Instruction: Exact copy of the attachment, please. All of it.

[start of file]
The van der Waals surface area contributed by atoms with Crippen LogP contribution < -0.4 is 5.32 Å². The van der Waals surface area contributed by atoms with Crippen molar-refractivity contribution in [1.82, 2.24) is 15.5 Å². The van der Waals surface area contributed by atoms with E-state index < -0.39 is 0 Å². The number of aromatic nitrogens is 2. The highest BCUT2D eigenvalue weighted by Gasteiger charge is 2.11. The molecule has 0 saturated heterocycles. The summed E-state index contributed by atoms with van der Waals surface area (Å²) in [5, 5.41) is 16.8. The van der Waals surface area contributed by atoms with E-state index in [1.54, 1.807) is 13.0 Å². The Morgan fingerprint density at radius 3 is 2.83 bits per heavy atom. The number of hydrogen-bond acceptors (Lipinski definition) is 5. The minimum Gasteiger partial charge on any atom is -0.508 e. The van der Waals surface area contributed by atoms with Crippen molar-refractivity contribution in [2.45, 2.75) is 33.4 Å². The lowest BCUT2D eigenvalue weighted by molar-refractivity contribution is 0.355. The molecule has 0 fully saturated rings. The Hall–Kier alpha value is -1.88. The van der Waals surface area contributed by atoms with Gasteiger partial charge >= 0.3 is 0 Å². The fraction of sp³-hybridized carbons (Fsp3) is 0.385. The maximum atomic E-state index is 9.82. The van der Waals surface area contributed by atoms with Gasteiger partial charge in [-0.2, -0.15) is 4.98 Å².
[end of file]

The van der Waals surface area contributed by atoms with Crippen LogP contribution < -0.4 is 5.32 Å². The van der Waals surface area contributed by atoms with Crippen molar-refractivity contribution in [1.82, 2.24) is 15.5 Å². The van der Waals surface area contributed by atoms with E-state index < -0.39 is 0 Å². The number of aromatic nitrogens is 2. The highest BCUT2D eigenvalue weighted by Gasteiger charge is 2.11. The molecule has 0 saturated heterocycles. The summed E-state index contributed by atoms with van der Waals surface area (Å²) in [5, 5.41) is 16.8. The van der Waals surface area contributed by atoms with E-state index in [1.54, 1.807) is 13.0 Å². The Morgan fingerprint density at radius 3 is 2.83 bits per heavy atom. The number of hydrogen-bond acceptors (Lipinski definition) is 5. The minimum Gasteiger partial charge on any atom is -0.508 e. The van der Waals surface area contributed by atoms with Crippen molar-refractivity contribution in [2.45, 2.75) is 33.4 Å². The lowest BCUT2D eigenvalue weighted by molar-refractivity contribution is 0.355. The molecule has 0 fully saturated rings. The Hall–Kier alpha value is -1.88. The van der Waals surface area contributed by atoms with Gasteiger partial charge >= 0.3 is 0 Å². The fraction of sp³-hybridized carbons (Fsp3) is 0.385. The maximum atomic E-state index is 9.82. The van der Waals surface area contributed by atoms with Gasteiger partial charge in [-0.2, -0.15) is 4.98 Å².